Georgia's Mark Richt deserves praise for turnaround

A sticker honoring former announcer Larry Munson was worn on Georgia's helmets on Saturday.

ATLANTA — Mark Richt took the cautious approach, which is understandable considering the daunting task on the immediate horizon.


“We’re still on the journey,” said the Georgia coach. “I’m not really reflective right now.”

Fair enough, but the occasion of Saturday’s 31-17 victory over Georgia Tech requires a little more pause for admiration before the summit assault. It’s not every year that a 10-win season rises out of the ashes of an 0-2 start and turns eviction notices into contract extensions.

“Going 6-7 (last year), that was the worst feeling I’ve ever been through here at Georgia,” senior center Ben Jones said. “Then turning around and losing our first two (this year), it felt like the world was against you and everybody was standing on our chests. That’s when (coach Richt) said we’ve got a great team and we can go 10-0. We turned around and went 10-0.”

Quibble all you want about the relative strength of Georgia’s schedule, but you can’t look beyond Louisiana State University and Houston and find another team in the nation on a 10-game winning streak. Georgia earned its place in the Southeastern Con­ference championship game against the supposedly invincible LSU. Whether it can hang with the heavily favored Tigers next Saturday in Atlanta will be the subject of much debate over the next six days.

This Saturday in Atlanta, however, deserves more than just a look ahead to the next thing. Richt’s 10th victory in 11 tries against a hated rival was cause for a little celebration (though he declined on the grounds that his ribs still hurt from his poorly executed belly flop after last week’s division-clinching win), but he kept his emotions bottled up for at least another week.

“Winning 10 in a row is nice,” Richt said. “When we were 0-2, people in the Butts-Mehre building were wanting to say, ‘Hey, we can go 10 in a row.’ You can’t go 10 in a row unless you get one in a row. That kind of became our war cry. Let’s win one in a row, once a week.”

Relentless optimism doesn’t win football games. And with little recent history to show the Bulldogs were capable of such a thing, even a few of the players couldn’t help but be skeptics after high-profile losses to Boise State and South Carolina dug a huge hole.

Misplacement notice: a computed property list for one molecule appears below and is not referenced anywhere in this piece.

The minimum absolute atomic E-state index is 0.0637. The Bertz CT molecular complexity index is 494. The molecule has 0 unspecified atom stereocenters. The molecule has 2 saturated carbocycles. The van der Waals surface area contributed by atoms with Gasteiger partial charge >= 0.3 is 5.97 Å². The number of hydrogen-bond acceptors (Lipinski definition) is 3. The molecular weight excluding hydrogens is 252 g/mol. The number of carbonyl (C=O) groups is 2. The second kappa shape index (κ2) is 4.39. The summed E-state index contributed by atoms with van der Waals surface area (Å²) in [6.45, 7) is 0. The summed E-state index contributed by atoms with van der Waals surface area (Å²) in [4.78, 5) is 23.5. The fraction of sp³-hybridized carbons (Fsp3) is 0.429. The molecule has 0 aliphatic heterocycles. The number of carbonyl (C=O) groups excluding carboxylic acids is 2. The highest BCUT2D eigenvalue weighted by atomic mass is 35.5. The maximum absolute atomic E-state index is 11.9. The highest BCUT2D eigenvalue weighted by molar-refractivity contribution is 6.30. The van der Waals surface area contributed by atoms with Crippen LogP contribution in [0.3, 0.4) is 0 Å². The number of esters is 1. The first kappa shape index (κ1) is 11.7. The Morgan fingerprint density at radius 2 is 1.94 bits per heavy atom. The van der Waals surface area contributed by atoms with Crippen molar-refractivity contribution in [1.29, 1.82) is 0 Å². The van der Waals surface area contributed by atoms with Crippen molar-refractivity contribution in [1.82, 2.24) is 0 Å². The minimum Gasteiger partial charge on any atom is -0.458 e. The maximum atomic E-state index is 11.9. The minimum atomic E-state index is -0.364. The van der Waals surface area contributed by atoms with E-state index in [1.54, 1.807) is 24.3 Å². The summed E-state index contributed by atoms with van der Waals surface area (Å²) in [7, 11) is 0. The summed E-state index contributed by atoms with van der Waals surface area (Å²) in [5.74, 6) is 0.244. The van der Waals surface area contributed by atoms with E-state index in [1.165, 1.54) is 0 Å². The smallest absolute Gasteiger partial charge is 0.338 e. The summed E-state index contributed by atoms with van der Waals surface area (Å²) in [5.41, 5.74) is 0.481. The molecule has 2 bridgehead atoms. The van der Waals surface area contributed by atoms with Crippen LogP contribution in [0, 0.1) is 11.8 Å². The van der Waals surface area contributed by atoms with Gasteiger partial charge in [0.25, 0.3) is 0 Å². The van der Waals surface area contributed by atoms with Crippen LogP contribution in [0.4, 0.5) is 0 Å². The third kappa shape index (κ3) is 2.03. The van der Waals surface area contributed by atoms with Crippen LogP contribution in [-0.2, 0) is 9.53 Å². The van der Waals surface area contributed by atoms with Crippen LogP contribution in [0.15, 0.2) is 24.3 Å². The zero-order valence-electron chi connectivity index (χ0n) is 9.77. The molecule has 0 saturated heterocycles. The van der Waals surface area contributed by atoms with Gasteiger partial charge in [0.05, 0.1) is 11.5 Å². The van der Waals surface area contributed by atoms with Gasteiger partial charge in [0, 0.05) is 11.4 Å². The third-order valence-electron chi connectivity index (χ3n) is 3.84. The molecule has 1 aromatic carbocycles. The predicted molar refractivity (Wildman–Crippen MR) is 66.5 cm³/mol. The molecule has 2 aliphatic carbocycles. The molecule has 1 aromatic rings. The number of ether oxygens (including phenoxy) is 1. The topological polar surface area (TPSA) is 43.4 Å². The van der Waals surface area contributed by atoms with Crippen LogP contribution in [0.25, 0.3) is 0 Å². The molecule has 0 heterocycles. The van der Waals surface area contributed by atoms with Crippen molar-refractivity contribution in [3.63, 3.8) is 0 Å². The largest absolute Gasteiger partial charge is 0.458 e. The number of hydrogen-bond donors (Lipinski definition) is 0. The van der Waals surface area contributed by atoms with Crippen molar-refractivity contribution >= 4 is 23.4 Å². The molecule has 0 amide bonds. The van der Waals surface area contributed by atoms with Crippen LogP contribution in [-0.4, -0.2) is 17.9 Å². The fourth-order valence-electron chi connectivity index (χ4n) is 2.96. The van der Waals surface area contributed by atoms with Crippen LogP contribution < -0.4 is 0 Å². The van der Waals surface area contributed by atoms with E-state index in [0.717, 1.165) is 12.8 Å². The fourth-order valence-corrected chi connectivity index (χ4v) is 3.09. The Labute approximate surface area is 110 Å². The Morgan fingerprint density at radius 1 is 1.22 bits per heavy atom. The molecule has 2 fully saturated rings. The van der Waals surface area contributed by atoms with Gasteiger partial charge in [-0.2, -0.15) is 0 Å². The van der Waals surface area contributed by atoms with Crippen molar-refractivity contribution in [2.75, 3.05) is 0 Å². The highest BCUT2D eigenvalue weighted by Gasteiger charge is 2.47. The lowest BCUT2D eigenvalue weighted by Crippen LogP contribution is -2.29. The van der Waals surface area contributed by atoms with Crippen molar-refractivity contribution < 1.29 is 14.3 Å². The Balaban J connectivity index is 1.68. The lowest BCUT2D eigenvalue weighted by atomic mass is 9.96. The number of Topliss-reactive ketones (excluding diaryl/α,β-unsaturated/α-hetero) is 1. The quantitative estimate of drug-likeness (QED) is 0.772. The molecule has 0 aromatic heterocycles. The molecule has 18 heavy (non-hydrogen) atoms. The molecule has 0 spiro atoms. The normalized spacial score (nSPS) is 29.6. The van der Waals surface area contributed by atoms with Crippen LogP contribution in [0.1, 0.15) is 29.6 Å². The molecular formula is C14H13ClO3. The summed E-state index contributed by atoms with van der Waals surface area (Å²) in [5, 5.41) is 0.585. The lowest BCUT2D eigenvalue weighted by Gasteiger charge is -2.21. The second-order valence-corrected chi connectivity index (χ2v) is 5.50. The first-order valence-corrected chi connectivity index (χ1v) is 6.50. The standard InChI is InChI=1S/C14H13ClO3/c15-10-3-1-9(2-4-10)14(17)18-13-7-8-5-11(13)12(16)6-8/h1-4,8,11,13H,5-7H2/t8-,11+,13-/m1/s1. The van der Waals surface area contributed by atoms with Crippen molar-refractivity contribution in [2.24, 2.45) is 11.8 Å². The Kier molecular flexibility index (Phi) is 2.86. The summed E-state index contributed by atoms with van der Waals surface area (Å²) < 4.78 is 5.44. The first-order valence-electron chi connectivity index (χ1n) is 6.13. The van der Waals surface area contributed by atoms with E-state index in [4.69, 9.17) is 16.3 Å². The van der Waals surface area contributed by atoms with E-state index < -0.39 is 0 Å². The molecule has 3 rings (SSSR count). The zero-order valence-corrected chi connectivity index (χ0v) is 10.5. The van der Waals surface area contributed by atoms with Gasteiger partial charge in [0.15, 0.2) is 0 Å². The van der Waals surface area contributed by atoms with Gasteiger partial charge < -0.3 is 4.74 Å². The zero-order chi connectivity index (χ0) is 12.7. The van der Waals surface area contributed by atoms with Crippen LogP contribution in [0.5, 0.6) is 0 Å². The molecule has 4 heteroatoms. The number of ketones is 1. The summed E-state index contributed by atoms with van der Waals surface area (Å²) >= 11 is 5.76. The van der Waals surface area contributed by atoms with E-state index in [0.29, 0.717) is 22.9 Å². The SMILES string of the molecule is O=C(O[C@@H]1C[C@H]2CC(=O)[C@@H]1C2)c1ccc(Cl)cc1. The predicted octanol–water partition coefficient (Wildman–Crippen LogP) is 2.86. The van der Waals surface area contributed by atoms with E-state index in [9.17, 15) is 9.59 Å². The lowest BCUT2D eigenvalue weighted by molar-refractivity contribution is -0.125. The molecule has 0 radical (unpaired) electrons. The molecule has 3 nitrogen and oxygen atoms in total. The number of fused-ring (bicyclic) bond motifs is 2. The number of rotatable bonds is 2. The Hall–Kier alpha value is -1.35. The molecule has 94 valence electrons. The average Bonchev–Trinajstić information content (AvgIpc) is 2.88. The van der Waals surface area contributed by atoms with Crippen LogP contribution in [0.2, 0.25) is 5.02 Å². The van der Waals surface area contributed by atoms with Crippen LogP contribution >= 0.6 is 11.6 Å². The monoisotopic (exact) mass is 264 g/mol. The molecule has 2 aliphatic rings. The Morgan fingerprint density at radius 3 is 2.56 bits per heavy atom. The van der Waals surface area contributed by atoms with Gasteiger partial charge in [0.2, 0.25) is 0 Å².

“He told us we were going to be good, but after those first two losses we weren’t sure we should trust him,” tight end Orson Charles said of Richt. “There’s was a lot of noise out there, but we kind of just shut the door and kept everybody together.”

Maybe the luster of beating teams like Tennessee and Florida and Auburn isn’t as much to brag about this year, but the Bulldogs kept winning all those games anyway. Then they did what they had to do to beat Kentucky last week and win the SEC East for the first time since 2005.

Saturday against Georgia Tech was a chance to put an exclamation point on the turnaround. Paul Johnson’s Yellow Jackets pose a threat to any opponent. The Bulldogs led only 14-10 with just more than a minute left in the first half and a real fight for the Governor’s Cup was brewing.

Instead of being content with a slim lead and going into halftime, Richt put his foot on the gas. He encouraged offensive coordinator Mike Bobo to keep the pressure on with a passing attack the Yellow Jackets seemed incapable of stopping.

Georgia cruised down the field for a late field goal then capitalized on a big Brandon Boykin kickoff return to start the second half to take a quick 24-10 lead. That forced Georgia Tech out of its comfort zone and into a couple of interceptions, and the game was all but over.

“I think that definitely broke their will,” said Georgia quarterback Aaron Murray, who added four more passing touchdowns to four different receivers to his record-smashing season total (32).

Next thing you know, Georgia had its seventh 10-win season in 11 years under Richt and he got a bucket of water dumped across his shoulders. None of the others (2002, ’03 ’04, ’05, ’07 and ’08) required as much heart and resolve as this one.

“He loves every team he coaches and you can’t compare one team to another,” said Murray, “but we’re definitely happy as a team that all that negativity is hopefully gone now and the pressure is off him and he can enjoy just coaching us.”

Bobo has been on Richt’s staff since the beginning and has been in the cross-hairs of disgruntled fans himself, and he considers the accomplishments of this team to be as “impressive” as any before it.

“A lot of people are going to say we haven’t played anybody, but the bottom line is winning,” said Bobo. “We were 0-2 and facing a bunch of criticism as this team did and the negativity surrounding the whole program, to come together as a group and play hard for each other is impressive.”

Bobo remembers walking around the locker room after the South Carolina loss in September trying to boost the spirits of players when two players ended up boosting his.

“Coach, we’re going to be great,” they told him.

Sure enough, they have been. Regardless of what happens next week in the Georgia Dome, where this whole unreal season started on the wrong foot, these Bulldogs did themselves and their coaches proud.



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